Visitors to the mountains of the northern Amazon can get unusually close to the white bellbird. Ornithologists have long suspected this bird’s call is the loudest in the world, but a recent trek into the mountains and some careful measurements confirm that male white bellbirds do indeed have the loudest birdsong ever recorded.
Most animals reserve their loudest calls for long-distance communication, says study coauthor Jeff Podos, a bird vocalization researcher at the University of Massachusetts Amherst. But the male white bellbird blasts the louder of its two songs within 13 feet of females. As strange as the behavior is, it’s not too far-fetched a find in the Amazon. “If you’re going to see something weird going on in the bird world, you’re more likely to see it in the tropics,” Podos says.
Mario Cohn-Haft, a researcher with the National Institute of Amazonian Research and paper coauthor, first hiked into these mountains in 2013. When he saw that white bellbirds had unusually thick ribs and abdominal muscles, he figured their anatomy might have something to do with the bird’s loud calls.
Along with some hired locals, longtime friends Cohn-Haft and Podos hiked up to the birds with a recorder and a laser pointer. Typically, recording sound volume requires careful calibration, Podos says. But the team used a new device that picks up sound amplitude almost instantly. When the team saw how precise the readings were, “it was awesome,” Podos says. “It’s just like gold.” Those values, paired with the distance-reading function of the laser, let the researchers calculate how many decibels the birdsong could reach.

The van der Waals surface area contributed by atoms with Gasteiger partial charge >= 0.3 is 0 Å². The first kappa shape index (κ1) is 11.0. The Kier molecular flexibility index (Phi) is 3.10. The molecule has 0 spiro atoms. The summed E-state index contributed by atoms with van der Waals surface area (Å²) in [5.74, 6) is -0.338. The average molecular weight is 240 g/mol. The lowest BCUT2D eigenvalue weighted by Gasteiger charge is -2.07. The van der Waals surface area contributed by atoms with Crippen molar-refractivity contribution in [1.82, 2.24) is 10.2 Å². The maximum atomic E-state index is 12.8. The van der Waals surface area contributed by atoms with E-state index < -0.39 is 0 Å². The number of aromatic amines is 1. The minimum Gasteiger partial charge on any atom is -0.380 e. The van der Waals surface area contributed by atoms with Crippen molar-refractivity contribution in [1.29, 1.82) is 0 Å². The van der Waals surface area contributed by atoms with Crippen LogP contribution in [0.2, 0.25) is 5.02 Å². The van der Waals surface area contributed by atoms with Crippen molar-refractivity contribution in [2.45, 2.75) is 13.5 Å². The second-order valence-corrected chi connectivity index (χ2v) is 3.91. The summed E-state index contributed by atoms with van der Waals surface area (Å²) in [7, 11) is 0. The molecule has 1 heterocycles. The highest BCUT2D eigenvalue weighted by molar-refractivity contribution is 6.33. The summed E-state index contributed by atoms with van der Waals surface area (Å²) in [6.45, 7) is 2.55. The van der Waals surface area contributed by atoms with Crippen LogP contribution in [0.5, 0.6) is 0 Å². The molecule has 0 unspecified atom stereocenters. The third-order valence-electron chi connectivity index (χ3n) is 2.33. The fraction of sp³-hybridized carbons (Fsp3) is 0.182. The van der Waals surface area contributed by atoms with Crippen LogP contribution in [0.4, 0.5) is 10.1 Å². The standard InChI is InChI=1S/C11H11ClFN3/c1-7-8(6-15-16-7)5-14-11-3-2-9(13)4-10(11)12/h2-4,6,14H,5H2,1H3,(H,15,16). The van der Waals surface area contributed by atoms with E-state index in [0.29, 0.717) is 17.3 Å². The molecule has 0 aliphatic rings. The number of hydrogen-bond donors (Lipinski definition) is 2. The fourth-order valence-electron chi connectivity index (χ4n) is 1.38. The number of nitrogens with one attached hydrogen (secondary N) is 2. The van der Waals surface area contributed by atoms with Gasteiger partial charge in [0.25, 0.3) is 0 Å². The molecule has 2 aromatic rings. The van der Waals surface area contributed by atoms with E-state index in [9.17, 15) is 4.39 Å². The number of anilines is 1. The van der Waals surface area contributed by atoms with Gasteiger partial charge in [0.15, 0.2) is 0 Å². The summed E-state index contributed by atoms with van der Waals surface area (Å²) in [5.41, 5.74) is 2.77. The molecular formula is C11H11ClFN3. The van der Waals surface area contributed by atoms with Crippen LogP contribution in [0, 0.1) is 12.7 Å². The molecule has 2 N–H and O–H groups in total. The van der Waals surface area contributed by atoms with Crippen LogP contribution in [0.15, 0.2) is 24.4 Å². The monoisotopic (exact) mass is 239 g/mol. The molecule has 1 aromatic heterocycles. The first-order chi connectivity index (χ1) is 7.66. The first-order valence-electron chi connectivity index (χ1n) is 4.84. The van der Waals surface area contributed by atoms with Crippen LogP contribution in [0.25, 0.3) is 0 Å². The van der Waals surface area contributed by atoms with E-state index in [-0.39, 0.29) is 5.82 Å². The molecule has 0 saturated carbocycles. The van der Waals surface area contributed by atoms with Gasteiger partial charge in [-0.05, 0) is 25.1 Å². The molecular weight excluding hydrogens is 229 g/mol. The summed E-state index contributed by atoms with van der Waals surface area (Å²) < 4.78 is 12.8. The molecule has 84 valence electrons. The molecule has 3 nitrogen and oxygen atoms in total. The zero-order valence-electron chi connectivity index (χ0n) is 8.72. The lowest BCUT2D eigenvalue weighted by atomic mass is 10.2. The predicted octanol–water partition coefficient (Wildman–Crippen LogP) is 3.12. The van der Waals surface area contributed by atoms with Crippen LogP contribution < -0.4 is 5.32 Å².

Compared to the screaming piha, a relative to the bellbird that was previously considered one of the loudest known birds, the white bellbirds sing over 9 decibels louder. The song males sing most often can reach 116 decibels, while the version they sing to females can reach 125 decibels. Though it’s hard to compare vocalizations amongst species, Podos says, these calls are louder than those of howler monkeys, or a chain saw operating three feet away.
The mating call also comes with a strange performance. The males turn their back to the female, lower their tail and head, and puff up. “And then all of a sudden, boom,” Podos says — one note comes screeching out, and the bird flips around dramatically to sing the second tone directly into the female’s face. The researchers think this volume might damage the female’s hearing, but maybe it’s a sacrifice she is willing to make for the sake of a good mate.
Species from the Amazon are under intense sexual selection pressures, so it makes sense that two of the loudest birds on record are from the region. Also, the screaming piha and white bellbirds are fruit-eaters, and Podos thinks the wide beaks needed for choking down berries could also help project loud calls.
That’s one of several questions Podos and Cohn-Haft still have, and the pair hope to return to the mountains soon to hear more of these calls. Though most people think all three bellbird subspecies are screechy, Podos disagrees.
“I think the white bellbird has the most musical call,” he says.